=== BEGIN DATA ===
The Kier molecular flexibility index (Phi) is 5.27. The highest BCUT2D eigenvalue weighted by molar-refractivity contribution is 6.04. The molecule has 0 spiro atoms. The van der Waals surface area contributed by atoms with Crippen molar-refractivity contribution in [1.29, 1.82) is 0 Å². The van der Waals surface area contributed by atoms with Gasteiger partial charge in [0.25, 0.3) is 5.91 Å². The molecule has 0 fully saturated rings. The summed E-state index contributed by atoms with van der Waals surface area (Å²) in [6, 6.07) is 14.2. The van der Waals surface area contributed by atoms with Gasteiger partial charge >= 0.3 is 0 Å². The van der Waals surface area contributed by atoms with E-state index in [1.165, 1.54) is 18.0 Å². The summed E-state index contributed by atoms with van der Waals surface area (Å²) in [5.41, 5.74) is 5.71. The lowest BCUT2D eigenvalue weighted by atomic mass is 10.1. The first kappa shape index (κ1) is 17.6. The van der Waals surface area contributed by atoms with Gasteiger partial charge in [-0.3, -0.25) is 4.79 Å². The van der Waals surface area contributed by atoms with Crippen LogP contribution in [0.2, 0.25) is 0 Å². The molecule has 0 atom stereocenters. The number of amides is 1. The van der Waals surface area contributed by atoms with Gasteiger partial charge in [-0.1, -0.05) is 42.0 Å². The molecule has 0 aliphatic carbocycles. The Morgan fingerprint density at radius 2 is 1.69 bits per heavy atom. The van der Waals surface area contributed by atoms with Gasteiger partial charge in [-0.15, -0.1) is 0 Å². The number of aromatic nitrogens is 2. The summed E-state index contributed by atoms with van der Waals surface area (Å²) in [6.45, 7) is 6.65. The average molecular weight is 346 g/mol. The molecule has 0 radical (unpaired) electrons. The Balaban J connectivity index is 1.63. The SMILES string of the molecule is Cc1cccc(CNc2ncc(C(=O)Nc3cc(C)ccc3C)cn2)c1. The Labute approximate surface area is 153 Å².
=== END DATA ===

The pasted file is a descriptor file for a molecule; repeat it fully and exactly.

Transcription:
The Kier molecular flexibility index (Phi) is 5.27. The highest BCUT2D eigenvalue weighted by molar-refractivity contribution is 6.04. The molecule has 0 spiro atoms. The van der Waals surface area contributed by atoms with Crippen molar-refractivity contribution in [1.29, 1.82) is 0 Å². The van der Waals surface area contributed by atoms with Gasteiger partial charge in [0.25, 0.3) is 5.91 Å². The molecule has 0 fully saturated rings. The summed E-state index contributed by atoms with van der Waals surface area (Å²) in [6, 6.07) is 14.2. The van der Waals surface area contributed by atoms with Gasteiger partial charge >= 0.3 is 0 Å². The van der Waals surface area contributed by atoms with E-state index in [1.165, 1.54) is 18.0 Å². The summed E-state index contributed by atoms with van der Waals surface area (Å²) in [5.41, 5.74) is 5.71. The lowest BCUT2D eigenvalue weighted by atomic mass is 10.1. The first kappa shape index (κ1) is 17.6. The van der Waals surface area contributed by atoms with Gasteiger partial charge in [-0.3, -0.25) is 4.79 Å². The van der Waals surface area contributed by atoms with Crippen LogP contribution in [0.2, 0.25) is 0 Å². The molecule has 0 atom stereocenters. The number of amides is 1. The van der Waals surface area contributed by atoms with Gasteiger partial charge in [-0.1, -0.05) is 42.0 Å². The molecule has 0 aliphatic carbocycles. The Morgan fingerprint density at radius 2 is 1.69 bits per heavy atom. The van der Waals surface area contributed by atoms with Gasteiger partial charge in [-0.15, -0.1) is 0 Å². The number of aromatic nitrogens is 2. The summed E-state index contributed by atoms with van der Waals surface area (Å²) in [6.45, 7) is 6.65. The average molecular weight is 346 g/mol. The molecule has 0 radical (unpaired) electrons. The Balaban J connectivity index is 1.63. The SMILES string of the molecule is Cc1cccc(CNc2ncc(C(=O)Nc3cc(C)ccc3C)cn2)c1. The Labute approximate surface area is 153 Å².